This section lists the most frequent questions you ask us.
If you do not find the answer to your question, please contact us.
We also host workshops, debates and stands to promote our activities and free software culture. When the opportunity arises, we also organise our activites outside 42.
Finally, as a member of the CHATONS community, we host free services that respect your privacy.
42 students are from very different backgrounds and few students have heard about free software. We wanted to share this culture with our peers, not to "compete head-on" with the giants, but to bring a different, sometimes critical, perspective on the technologies that our peers are led to use in their future job.
42's staff also provides moral support and encourages us in our activities.
We also have memberships and support from outside people.
We do not receive any grants or any form of financial assistance from Xavier Niel or 42.
When you send a message on our contact form, you are not contacting Xavier Niel nor 42, but us, students members of 42l that has its own legal structure and independence.
We communicate on our own behalf, not on behalf of the school, and vice versa: a decision taken by the school is not taken by us.
The only document that binds us to the school is our certificate of accommodation, which allows us to set our headquarters at 42 in order to receive our mail there.
42 does not lend us servers. We have our own servers and only authorized members of our Administration Council have access to them.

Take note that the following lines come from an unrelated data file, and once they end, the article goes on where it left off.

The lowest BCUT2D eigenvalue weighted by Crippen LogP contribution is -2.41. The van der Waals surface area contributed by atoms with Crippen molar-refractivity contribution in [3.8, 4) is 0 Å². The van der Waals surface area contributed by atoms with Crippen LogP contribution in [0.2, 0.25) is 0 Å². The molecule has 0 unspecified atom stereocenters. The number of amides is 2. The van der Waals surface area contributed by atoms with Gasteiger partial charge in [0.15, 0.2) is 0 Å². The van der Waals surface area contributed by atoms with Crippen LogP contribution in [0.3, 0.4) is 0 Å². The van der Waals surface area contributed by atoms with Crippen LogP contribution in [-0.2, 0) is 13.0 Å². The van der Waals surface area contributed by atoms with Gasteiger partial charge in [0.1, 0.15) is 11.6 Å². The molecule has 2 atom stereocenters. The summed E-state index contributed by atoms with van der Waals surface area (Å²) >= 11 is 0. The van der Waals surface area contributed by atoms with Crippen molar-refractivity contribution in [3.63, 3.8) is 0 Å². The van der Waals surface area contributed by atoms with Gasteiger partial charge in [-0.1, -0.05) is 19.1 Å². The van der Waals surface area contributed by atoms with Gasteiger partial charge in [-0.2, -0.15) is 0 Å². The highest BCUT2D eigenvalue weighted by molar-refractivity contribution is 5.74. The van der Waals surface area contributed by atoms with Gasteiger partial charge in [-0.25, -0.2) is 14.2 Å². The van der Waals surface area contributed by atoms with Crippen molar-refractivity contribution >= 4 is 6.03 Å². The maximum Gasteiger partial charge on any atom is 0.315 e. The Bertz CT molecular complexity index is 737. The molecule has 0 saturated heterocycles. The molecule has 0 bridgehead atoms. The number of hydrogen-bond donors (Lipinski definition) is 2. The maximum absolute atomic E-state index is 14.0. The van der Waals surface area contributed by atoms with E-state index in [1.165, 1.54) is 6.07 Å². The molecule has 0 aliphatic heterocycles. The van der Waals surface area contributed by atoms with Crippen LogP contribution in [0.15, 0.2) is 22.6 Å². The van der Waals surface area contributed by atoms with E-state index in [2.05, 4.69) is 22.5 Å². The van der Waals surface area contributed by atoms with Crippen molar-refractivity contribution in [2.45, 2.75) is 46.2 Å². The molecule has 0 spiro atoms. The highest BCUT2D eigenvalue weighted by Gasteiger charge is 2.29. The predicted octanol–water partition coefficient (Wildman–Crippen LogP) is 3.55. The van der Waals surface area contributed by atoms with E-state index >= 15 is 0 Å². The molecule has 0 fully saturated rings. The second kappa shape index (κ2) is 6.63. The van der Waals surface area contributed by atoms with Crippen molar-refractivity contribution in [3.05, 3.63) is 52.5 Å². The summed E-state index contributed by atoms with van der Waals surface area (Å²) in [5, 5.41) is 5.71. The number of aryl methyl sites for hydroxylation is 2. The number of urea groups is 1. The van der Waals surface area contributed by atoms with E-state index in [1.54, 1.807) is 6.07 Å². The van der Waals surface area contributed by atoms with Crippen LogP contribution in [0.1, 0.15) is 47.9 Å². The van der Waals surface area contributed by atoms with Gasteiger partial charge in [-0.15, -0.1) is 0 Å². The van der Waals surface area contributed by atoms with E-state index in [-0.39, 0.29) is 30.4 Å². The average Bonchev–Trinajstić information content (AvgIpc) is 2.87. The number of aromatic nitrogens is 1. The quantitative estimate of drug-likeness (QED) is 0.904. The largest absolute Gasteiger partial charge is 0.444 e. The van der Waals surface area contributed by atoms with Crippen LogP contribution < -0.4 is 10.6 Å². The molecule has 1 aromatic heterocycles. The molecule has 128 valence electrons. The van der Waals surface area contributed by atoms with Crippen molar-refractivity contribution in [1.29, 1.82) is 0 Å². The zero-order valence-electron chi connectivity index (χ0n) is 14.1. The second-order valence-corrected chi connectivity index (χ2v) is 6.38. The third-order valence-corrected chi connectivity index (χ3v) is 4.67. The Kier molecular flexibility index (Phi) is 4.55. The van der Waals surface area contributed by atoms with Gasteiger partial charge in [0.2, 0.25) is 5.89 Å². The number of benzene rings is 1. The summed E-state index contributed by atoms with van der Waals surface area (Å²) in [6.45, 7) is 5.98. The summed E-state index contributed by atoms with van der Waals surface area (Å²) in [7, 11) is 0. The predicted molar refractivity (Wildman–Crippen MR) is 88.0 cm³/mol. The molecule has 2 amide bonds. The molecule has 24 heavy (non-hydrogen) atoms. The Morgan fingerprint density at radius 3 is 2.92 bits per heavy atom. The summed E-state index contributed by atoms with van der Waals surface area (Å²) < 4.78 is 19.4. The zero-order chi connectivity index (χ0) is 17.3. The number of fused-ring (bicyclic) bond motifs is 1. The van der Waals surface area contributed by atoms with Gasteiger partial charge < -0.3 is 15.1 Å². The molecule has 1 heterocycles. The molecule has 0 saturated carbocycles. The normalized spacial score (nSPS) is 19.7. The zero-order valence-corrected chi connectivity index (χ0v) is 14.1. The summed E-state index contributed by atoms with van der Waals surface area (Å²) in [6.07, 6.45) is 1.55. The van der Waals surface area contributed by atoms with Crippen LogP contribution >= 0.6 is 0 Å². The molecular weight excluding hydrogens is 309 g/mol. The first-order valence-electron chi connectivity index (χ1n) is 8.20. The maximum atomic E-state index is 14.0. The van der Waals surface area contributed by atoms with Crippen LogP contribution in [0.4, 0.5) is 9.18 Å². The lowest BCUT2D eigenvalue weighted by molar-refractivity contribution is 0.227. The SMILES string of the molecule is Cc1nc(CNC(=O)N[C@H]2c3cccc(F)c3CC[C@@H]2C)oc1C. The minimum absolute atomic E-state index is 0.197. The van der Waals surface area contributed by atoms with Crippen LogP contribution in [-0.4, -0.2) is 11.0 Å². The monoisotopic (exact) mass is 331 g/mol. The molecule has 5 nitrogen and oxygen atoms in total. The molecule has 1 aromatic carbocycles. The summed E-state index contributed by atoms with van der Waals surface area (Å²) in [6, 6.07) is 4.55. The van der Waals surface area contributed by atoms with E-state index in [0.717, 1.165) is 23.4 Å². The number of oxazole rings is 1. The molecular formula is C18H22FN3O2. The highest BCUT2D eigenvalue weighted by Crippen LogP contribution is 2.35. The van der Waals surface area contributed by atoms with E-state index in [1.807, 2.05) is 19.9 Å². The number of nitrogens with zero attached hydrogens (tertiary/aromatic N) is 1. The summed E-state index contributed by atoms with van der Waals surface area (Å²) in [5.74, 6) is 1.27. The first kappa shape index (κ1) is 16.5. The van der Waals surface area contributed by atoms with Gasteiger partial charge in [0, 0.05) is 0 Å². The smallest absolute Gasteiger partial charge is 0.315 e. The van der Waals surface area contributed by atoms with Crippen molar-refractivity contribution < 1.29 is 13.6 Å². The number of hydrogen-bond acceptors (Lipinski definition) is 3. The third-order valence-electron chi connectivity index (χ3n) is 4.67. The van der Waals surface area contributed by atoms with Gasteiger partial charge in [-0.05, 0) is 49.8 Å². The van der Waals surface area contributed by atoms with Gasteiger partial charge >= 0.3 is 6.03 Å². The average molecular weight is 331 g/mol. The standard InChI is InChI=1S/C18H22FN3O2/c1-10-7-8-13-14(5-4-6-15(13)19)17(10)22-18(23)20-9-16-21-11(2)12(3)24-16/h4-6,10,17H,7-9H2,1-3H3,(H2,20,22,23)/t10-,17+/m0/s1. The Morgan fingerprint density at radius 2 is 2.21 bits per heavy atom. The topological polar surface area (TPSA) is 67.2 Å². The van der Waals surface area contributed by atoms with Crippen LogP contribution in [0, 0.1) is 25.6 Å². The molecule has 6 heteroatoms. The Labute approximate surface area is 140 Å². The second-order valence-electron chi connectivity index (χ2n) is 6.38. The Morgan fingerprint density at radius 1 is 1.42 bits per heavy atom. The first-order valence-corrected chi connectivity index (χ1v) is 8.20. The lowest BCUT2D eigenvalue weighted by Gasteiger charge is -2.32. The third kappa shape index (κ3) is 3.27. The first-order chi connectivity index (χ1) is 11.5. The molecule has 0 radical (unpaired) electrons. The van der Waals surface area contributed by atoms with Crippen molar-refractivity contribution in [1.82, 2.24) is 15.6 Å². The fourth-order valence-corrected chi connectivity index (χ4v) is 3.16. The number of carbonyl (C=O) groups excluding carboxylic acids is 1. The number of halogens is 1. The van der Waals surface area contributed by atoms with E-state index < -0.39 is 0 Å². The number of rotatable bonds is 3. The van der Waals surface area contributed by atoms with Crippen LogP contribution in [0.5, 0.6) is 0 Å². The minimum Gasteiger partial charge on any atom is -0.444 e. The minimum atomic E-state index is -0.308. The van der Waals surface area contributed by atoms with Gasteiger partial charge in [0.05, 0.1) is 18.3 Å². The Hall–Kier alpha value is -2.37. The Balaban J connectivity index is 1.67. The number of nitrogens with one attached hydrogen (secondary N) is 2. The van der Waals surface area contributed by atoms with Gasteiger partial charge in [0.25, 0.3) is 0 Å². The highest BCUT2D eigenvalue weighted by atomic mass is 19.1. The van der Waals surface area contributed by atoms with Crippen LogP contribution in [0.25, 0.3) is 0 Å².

That said, 42 lets us use its premises free of charge for our activities, including its amphitheatre for our conferences and its meeting rooms.
When it organises events, 42 often asks the student associations to suggest activities. For example, we hosted a privacy workshop for LaTechPourToutes event in February 2020, and we ran a booth during Born2Hack in 2019. This is a fantastic opportunity to increase our visibility and to raise awareness among different audiences.
Finally, we have a calendar in which we indicate our upcoming events, available on agenda.42l.fr.
If you are a 42 student, you can also be informed of our next events on the school intranet.
If you are a 42 student, you can join our Slack channel #42paris_club_42l.
You can also join our Matrix channels, on which we organize our events together (#general:42l.fr). If you do not have an account and you are a 42 student, you can create an account on our instance. Otherwise, we invite you to create an account on other instances.
The annual membership contribution is up to you, starting from 10 €. We also accept the free cryptocurrency Ğ1, as from 15 DU.
Your membership to the association allows us to finance and develop our activities and it gives you access to our exclusive member services.
Thank you for your support!
It means that a 100 euros donation will only cost you 34 euros, the rest will be deducted from your income tax.
We send tax receipts during March by email, before your tax return. Should you need to receive your tax receipt earlier, or if you wish to receive it by post, please contact us.
If you have not received your tax receipt in April, please contact us.
Donations do not give you access nor priviledge, but may be tax-free (see question above).
In order to send cheques, here is our postal address: Association 42l, 96 boulevard Bessières, 75017 Paris.
For a donation or a membership in Ğ1 cryptocurrency, here is our address.